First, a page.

Originally published on Bloomsbury Visual Arts Blog in July 2016, Joanna Weddell reflects on comments made by the Director of the Victoria and Albert Museum, Martin Roth, on the occasion of the museum winning the Art Fund’s Museum of the Year 2016 award. Joanna co-edited Design Objects and the Museum with me, which is published by Bloomsbury Academic, and available here.
‘The V&A Circulation Department and Museum of the Year 2016’
by Joanna Weddell
Bloomsbury Visual Arts Blog
On 6 July 2016 Martin Roth, Director of the Victoria and Albert Museum (V&A), London, announced a plan ‘to revive the Museum’s legendary Circulation Department’. As a member of the Museum’s Research Department, I was delighted to hear a clear reference to the subject of my chapter in Design Objects and the Museum, co-edited with Liz Farrelly (Bloomsbury Academic, January 2016).
The V&A won the Museum of the Year 2016 award given by the Art Fund charity to a UK museum that has shown exceptional imagination, innovation and achievement during the previous year. Director Martin Roth announced that the £100,000 prize money would be used to ‘make our unparalleled collections of art and design accessible to the widest possible audiences’:
‘…we plan to revive the Museum’s legendary Circulation Department, which collected and shared the best of contemporary design with regional museums, galleries and art colleges, but which closed in 1976. We will “re-circulate” our collections, taking them beyond our usual metropolitan partners and engaging in a more intimate way with the communities we reach.’
So what was this ‘legendary’ department? Circulation, known in-house as ‘Circ’, has been described as the ‘originator’ and ‘prototype’ of the touring exhibition. Indeed Circ can be considered the oldest institution for the preparation of travelling exhibitions in the world, originating from collections formed at the Government School of Design from 1837. The School was part of the 19th-century Design Reform movement which aimed to enable British industrial design to compete with foreign markets. These collections of art and design were circulated around the country to regional Schools of Design and incorporated into the South Kensington Museum, later the V&A.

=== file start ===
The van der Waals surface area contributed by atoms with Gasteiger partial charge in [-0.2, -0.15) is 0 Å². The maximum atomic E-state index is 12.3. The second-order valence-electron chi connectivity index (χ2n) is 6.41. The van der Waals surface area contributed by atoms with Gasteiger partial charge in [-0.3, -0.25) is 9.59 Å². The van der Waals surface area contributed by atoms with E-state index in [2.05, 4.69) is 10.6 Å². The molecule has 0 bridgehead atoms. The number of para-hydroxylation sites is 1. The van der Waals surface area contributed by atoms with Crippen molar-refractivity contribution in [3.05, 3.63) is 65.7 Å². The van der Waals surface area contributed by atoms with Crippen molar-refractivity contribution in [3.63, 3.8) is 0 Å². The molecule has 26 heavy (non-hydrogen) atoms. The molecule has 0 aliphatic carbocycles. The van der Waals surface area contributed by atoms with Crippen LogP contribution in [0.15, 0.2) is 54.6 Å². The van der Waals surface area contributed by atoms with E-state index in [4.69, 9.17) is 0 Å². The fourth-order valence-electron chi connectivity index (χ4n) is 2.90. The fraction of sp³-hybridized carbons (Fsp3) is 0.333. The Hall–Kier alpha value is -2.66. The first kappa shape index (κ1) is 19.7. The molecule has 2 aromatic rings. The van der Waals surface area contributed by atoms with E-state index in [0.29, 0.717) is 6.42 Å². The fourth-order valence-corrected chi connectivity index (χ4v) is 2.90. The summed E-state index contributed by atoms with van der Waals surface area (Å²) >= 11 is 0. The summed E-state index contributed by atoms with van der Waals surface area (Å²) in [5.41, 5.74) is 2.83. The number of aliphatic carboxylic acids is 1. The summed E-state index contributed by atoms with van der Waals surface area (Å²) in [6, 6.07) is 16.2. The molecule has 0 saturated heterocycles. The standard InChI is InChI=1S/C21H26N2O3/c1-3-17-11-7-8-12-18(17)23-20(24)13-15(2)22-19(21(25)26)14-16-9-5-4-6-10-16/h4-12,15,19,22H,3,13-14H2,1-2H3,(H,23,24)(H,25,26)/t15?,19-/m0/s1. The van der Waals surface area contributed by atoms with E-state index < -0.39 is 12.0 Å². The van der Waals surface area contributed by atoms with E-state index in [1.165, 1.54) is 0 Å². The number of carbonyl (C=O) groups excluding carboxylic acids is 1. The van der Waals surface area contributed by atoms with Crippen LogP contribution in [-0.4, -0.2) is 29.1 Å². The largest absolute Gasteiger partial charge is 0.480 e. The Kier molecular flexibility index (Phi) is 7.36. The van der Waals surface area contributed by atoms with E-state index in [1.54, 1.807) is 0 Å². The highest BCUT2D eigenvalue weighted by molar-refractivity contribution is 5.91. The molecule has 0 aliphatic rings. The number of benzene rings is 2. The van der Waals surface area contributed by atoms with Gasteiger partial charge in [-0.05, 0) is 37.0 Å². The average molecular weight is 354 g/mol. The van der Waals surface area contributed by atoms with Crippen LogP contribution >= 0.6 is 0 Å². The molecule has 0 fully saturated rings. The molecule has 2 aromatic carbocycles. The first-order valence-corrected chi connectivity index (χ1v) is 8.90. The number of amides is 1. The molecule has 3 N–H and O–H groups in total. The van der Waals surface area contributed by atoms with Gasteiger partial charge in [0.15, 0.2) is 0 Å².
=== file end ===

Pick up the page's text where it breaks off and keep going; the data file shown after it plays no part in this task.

Post-war, when the Department re-opened under Keeper Peter Floud, the regional impact of Circ’s dissemination of design across the UK faced very different and austere conditions to those that prevailed on its foundation. As Floud’s Times obituary noted: ‘In building up the Department of Circulation after the war he had almost to begin anew, transforming the character of the department and bringing it in closer touch with the needs of the post-war world’. Circ’s role was to contribute to the wider national task of driving improvements to production and promoting exports to improve the balance of payments, in a state-controlled society, focused on regional engagement with citizens and industry. Under the Welfare State, reconstruction was a national duty and education a newly important goal. In 1953 Circ’s Keeper explained that ‘Britain not only led the world’s industrial revolution: she has a unique record of selective exhibitions of industrial designs’ which should be ‘regarded by enlightened opinion as an essential part of progressive government’.
In 2016, as Martin Roth explained, this new project to ‘re-circulate’ design objects will enable the V&A to ‘continue to deliver on our ambition to be both a national museum for a local audience and a local museum for a national audience’.
Peter Floud, ‘British Exhibitions of Selected Designs’, Design 3 (1953): 24-25.
Joanna Jones, V&A wins Museum of the Year 2016, Blog, V&A Museum, 7 July 2016. Web. 12 July 2016.
Elodie Courter Osborn, ‘Travelling Exhibitions’, Museums and Monuments X: Temporary and Travelling Exhibitions, Grace McCann L. Morley (ed.) (Paris: UNESCO, 1963) 58-59.
‘Obituary, Peter Floud’, The Times, 25 Jan. 1960.